Ants Erm, a former senior researcher at the Tallinn University of Technology's Marine Institute and member of the joint environmental impact assessment committee with Finland prior to the construction of Nord Stream, said that the gas leak would not have a lasting impact on the environment.
Before construction of Nord Stream could begin in the Gulf of Finland, an environmental impact study was conducted. Ants Erm, a senior researcher on the Estonian side of the evaluation committee, told ERR's "AK" that the pressure of the pipeline in operation is 160 technical atmospheres (atm).
Erm was in charge of safety calculations at the time. "In the event that the pipeline were to break in the middle of the Gulf of Finland, six-meter-diameter bubbles would rise to the surface. These gas bubbles would unleash the same amount of energy as one of the Hiroshima bombs in 20 minutes. This is the most dangerous aspect of these accidents," Erm said.
Tarmo Soomere, a member of the commission at the time, said that tests involving anchors had also been conducted without incident.
For his part, Erm examined both the possibility of underwater landslide, utilizing the actual displacement of the Estonia ferry in his calculations, and the chance of an anchor or sinking ship crashing onto the pipe.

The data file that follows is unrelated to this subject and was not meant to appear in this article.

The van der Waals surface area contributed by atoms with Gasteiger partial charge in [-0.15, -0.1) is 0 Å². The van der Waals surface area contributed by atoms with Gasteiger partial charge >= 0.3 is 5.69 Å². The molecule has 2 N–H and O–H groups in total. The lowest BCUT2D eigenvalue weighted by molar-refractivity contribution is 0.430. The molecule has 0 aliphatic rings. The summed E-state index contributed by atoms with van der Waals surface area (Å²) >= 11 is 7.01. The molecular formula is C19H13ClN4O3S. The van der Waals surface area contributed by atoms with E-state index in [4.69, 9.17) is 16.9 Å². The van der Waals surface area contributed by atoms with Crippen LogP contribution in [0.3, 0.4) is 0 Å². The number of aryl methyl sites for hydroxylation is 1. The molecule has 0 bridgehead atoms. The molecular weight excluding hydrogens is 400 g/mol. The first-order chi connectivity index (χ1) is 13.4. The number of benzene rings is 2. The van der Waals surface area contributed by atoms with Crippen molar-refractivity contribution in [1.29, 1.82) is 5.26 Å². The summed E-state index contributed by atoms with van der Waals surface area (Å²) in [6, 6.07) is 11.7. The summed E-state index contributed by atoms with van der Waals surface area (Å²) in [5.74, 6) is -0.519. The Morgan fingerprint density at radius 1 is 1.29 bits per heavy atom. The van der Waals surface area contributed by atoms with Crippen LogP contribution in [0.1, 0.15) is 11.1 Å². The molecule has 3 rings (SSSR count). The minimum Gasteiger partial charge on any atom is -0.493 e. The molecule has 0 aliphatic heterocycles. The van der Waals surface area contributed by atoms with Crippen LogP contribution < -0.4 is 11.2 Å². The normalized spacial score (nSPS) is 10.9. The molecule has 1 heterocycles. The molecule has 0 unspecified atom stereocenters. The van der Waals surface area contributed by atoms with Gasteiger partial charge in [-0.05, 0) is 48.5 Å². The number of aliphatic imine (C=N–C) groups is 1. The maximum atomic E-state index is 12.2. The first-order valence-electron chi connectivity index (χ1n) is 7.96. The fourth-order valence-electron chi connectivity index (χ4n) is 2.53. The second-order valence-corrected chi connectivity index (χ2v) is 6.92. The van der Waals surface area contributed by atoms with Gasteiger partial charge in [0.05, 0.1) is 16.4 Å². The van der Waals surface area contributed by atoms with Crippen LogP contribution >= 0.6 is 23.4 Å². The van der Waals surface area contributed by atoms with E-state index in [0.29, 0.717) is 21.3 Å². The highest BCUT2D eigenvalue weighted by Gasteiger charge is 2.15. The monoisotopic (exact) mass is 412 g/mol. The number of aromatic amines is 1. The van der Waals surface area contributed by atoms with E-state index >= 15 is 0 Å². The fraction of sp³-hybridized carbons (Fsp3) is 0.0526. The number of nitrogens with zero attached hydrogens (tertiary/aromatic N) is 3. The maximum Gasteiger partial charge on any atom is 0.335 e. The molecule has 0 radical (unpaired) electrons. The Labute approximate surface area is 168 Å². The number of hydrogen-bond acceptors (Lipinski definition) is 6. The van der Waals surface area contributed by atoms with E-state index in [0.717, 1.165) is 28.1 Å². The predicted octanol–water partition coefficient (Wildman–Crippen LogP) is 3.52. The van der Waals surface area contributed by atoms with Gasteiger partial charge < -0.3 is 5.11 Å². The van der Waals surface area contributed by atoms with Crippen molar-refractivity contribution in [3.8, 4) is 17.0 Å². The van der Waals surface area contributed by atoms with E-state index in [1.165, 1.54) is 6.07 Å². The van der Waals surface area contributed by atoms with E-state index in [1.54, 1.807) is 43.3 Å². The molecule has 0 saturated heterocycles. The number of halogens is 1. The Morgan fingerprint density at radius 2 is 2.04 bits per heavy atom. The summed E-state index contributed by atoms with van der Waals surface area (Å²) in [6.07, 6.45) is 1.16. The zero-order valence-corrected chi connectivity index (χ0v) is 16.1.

"The probability of something falling onto pipes is low. However, the Baltic Sea region is a very active place where something is always happens. So, it remains a real possibility. The most peculiar aspect is that both pipelines are damaged simultaneously. As painful as it is to admit, it seems to be evidence of sabotage," Erm said.
The senior expert stated that while there would be environmental effects on nearby species and fish, the gas leak will have minimal long-term effects on the ecosystem because the gas will rise to the surface and either explode or disperse into a cloud.
Pipe repairs are doable, albeit difficult. A 500-meter-deep gas pipeline off the coast of Norway was once damaged. The leak occurred in June and by January of the following year, the pipe was back in operation; so it is reparable," Erm said.
Editor: Kristina Kersa